Letter From The Editor

All the world's a stage

By Margaret Clay

I will never forget my ecstasy when in sixth grade I was cast as Hermia in Heathwood Hall’s middle school adaptation of A Midsummer Night’s Dream. My close friend Beth McCarthy was cast as Helena, and an assortment of our other friends and classmates made up the rest of the cast. Seventh grader Larkin Bogan was cast as Nick Bottom, the enthusiastic weaver who famously has his head transformed into that of an ass by the mischievous fairy, Puck. Bottom then plays the star-crossed lover Pyramus in a play within the play performed toward the end of the last act.

Our opening performance had gone without a hitch (despite my mortification at having a line that forced me to say “breast” in public), and Larkin was on his knees in Act V, giving Bottom’s dramatic death monologue as Pyramus kills himself for love, when the audience was abruptly snatched out of ancient Greece. “Would Katie Jones please come to the ECLC?” bellowed the loudspeaker mounted on the auditorium wall. “Your mother is here to pick you up. Katie Jones, please come to the ECLC.”

Larkin did not miss a beat. He froze during the entire announcement, his eyes fixed upward on the dagger pointed ominously towards his chest in one hand, his other hand thrust out in romantic appeal to his tragic plight. He then continued his monologue as if nothing had happened and finished by collapsing on Thisbe’s bloodstained veil. I think everyone in the auditorium that night knew that a star was in the making.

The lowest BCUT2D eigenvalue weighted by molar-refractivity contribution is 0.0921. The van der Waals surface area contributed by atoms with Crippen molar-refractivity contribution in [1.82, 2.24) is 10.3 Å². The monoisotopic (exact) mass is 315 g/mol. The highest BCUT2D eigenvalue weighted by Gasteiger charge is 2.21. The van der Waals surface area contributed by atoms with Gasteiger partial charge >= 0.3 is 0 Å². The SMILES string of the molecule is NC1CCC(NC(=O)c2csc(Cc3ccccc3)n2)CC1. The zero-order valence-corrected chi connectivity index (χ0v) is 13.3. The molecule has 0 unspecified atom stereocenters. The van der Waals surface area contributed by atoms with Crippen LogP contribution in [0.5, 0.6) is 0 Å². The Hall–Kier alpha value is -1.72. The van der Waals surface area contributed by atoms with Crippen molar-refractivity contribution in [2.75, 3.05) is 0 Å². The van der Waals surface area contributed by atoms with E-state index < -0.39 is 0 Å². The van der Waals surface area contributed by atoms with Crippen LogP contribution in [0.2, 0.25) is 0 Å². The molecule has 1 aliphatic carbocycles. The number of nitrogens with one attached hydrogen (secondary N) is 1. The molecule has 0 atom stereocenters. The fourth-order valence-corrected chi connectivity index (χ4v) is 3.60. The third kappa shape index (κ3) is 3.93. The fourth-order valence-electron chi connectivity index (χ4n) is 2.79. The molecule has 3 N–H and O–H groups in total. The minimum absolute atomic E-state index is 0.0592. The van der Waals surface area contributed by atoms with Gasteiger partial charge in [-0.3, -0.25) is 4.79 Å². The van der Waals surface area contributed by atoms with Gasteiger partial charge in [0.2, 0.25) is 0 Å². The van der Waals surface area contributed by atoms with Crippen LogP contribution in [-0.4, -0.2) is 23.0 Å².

It therefore comes as no surprise that Larkin is now a succesful actor on Broadway, currently cast for the role of Boq in Wicked. He is feature in this month’s “Made in Cola Town” on page 48, and I know you will enjoy learning more about his journey to success under stage lights.

Also this month, you may notice that we are continuing our series on South Carolina state symbols, which we started in the January/February issue with Oliver Hartner’s fascinating history on our state flag. Read about yellow jessamine on page 26, our beautiful and fragrant state flower, and stay tuned for more on South Carolina’s official symbols throughout this year – who knew that we had an official state snack?

We hope you enjoy these articles as well as the many others featuring unique aspects of Columbia that make us glad to call it home.

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